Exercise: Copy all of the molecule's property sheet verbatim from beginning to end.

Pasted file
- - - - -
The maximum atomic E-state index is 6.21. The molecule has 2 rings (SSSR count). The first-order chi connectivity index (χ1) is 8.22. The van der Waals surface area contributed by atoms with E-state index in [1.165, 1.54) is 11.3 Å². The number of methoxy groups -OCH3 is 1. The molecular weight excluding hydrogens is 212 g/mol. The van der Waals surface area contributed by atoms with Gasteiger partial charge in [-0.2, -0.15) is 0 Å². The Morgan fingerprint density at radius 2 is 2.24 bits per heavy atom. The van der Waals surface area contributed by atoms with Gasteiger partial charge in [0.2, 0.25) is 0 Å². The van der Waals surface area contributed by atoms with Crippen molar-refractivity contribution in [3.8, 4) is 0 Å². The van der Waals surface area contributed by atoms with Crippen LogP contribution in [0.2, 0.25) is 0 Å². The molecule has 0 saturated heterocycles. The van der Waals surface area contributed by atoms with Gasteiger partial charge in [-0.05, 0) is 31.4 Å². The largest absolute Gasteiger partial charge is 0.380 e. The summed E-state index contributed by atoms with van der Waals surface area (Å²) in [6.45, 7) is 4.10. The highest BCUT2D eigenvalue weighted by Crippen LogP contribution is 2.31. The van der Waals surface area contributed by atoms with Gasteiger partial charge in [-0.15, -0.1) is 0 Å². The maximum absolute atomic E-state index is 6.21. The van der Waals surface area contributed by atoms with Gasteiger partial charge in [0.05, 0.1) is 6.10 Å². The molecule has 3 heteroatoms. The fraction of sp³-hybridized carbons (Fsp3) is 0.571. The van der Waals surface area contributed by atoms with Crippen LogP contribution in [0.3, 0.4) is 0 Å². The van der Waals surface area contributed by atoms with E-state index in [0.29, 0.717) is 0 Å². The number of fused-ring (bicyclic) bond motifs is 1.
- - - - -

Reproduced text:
The maximum atomic E-state index is 6.21. The molecule has 2 rings (SSSR count). The first-order chi connectivity index (χ1) is 8.22. The van der Waals surface area contributed by atoms with E-state index in [1.165, 1.54) is 11.3 Å². The number of methoxy groups -OCH3 is 1. The molecular weight excluding hydrogens is 212 g/mol. The van der Waals surface area contributed by atoms with Gasteiger partial charge in [-0.2, -0.15) is 0 Å². The Morgan fingerprint density at radius 2 is 2.24 bits per heavy atom. The van der Waals surface area contributed by atoms with Gasteiger partial charge in [0.2, 0.25) is 0 Å². The van der Waals surface area contributed by atoms with Crippen molar-refractivity contribution in [3.8, 4) is 0 Å². The van der Waals surface area contributed by atoms with Crippen LogP contribution in [0.2, 0.25) is 0 Å². The molecule has 0 saturated heterocycles. The van der Waals surface area contributed by atoms with Gasteiger partial charge in [-0.05, 0) is 31.4 Å². The largest absolute Gasteiger partial charge is 0.380 e. The summed E-state index contributed by atoms with van der Waals surface area (Å²) in [6.45, 7) is 4.10. The highest BCUT2D eigenvalue weighted by Crippen LogP contribution is 2.31. The van der Waals surface area contributed by atoms with Gasteiger partial charge in [-0.15, -0.1) is 0 Å². The maximum absolute atomic E-state index is 6.21. The van der Waals surface area contributed by atoms with Gasteiger partial charge in [0.05, 0.1) is 6.10 Å². The molecule has 3 heteroatoms. The fraction of sp³-hybridized carbons (Fsp3) is 0.571. The van der Waals surface area contributed by atoms with Crippen LogP contribution in [0.3, 0.4) is 0 Å². The van der Waals surface area contributed by atoms with E-state index in [0.29, 0.717) is 0 Å². The number of fused-ring (bicyclic) bond motifs is 1.